Maccabi HMO clinic in Jerusalem
Maccabi HMO clinic in Jerusalem
Photo: Yedioth Ahronoth
Flu vaccinations, illustration

Israel's health services to offer flu shots to general public from next week

All HMOs announce vaccination campaign for the general public, having previously limited shots to elderly and at-risk groups, without permission from the Health Ministry, which has not said how many doses are available

Adir Yanko |
Published: 11.12.20 , 15:37
Israel's health services said Thursday they will offer flu shots to the general public from next week, having previously limited the vaccine to elderly and at-risk populations.
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  • The health maintenance organizations began the flu vaccination campaign in late September but the shots were only administered to specific sectors of the public, such as over 65s and those with underlying health conditions at higher risk of catching the virus.
    אילוס מחט חיסון חיסונים זריקהאילוס מחט חיסון חיסונים זריקה
    Flu vaccinations, illustration
    (Photo: Shutterstock)
    The limitations were a result of lower-than-usual number of vaccinations readily available to the public due to constraints on their production related to the global coronavirus pandemic.
    The first to announce the vaccination campaign for the general public was Maccabi Healthcare Services, which was shortly followed by other HMOs, including Clalit, Meuhedet and Leumit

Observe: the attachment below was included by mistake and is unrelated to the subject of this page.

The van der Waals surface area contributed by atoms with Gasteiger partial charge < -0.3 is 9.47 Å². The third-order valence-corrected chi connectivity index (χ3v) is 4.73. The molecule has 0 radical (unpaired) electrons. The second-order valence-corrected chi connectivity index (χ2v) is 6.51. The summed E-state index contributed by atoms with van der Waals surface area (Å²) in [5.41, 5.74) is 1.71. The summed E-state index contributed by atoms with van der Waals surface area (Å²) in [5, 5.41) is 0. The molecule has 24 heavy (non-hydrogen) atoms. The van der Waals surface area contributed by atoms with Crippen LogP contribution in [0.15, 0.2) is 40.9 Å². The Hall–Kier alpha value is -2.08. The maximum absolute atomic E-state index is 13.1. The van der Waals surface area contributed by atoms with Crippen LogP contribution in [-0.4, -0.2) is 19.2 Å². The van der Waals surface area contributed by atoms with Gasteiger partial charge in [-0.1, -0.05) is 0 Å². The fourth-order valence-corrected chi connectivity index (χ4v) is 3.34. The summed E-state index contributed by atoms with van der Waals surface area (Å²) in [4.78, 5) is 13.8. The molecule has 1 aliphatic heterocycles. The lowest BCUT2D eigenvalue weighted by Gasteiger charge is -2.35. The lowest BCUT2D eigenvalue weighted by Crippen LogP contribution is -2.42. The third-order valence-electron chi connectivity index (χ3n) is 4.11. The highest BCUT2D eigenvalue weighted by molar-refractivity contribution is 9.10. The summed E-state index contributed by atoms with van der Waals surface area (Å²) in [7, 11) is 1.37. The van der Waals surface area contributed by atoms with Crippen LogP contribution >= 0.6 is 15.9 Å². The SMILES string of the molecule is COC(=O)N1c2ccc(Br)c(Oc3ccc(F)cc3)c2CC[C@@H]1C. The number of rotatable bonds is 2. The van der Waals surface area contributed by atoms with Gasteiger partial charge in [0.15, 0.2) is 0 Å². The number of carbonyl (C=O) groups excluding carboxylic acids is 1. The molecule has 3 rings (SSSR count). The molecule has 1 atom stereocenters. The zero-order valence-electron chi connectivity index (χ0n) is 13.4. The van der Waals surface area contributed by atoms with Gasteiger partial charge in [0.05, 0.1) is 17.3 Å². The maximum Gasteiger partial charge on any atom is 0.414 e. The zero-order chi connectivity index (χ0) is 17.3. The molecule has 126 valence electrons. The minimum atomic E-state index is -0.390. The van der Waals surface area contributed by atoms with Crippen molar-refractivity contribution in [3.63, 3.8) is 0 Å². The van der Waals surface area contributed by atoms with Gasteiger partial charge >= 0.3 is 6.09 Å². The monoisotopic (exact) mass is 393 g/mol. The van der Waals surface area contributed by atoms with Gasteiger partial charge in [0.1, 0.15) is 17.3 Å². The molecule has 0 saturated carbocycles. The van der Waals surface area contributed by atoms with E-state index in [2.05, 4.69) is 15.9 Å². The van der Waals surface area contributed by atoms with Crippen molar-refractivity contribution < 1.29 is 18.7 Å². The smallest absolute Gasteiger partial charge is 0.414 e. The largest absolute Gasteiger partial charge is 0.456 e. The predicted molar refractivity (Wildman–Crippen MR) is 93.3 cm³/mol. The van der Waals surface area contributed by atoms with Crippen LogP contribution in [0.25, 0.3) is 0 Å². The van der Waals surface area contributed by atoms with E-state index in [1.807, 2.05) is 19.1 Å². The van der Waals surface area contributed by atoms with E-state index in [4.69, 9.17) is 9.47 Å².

The Health Ministry has not made an official announcement, nor did it elaborate on the amount of doses, out of the 4.2 million ordered, that had already been delivered.
    "Maccabi broke the rules and issued the announcement without permission [from the Health Ministry] and so we did as well," said an official at one of the HMOs.
    Maccabi HMO clinic in Jerusalem Maccabi HMO clinic in Jerusalem
    Maccabi HMO clinic in Jerusalem
    (Photo: Yedioth Ahronoth )
    So far, over 650,000 Clalit customers have been vaccinated, 370,000 Maccabi customers, 180,000 received the shots through Meuhedet and about 85,000 through Leumit.
    "We hope that due to the coronavirus restrictions, we will see lower influenza infection this year in Israel, but we must not be complacent," said Maccabi's Director of Nursing Dr. Angela Urbani.
    "Those in at-risk populations should be vaccinated as quickly as possiblein order to protect themselves."
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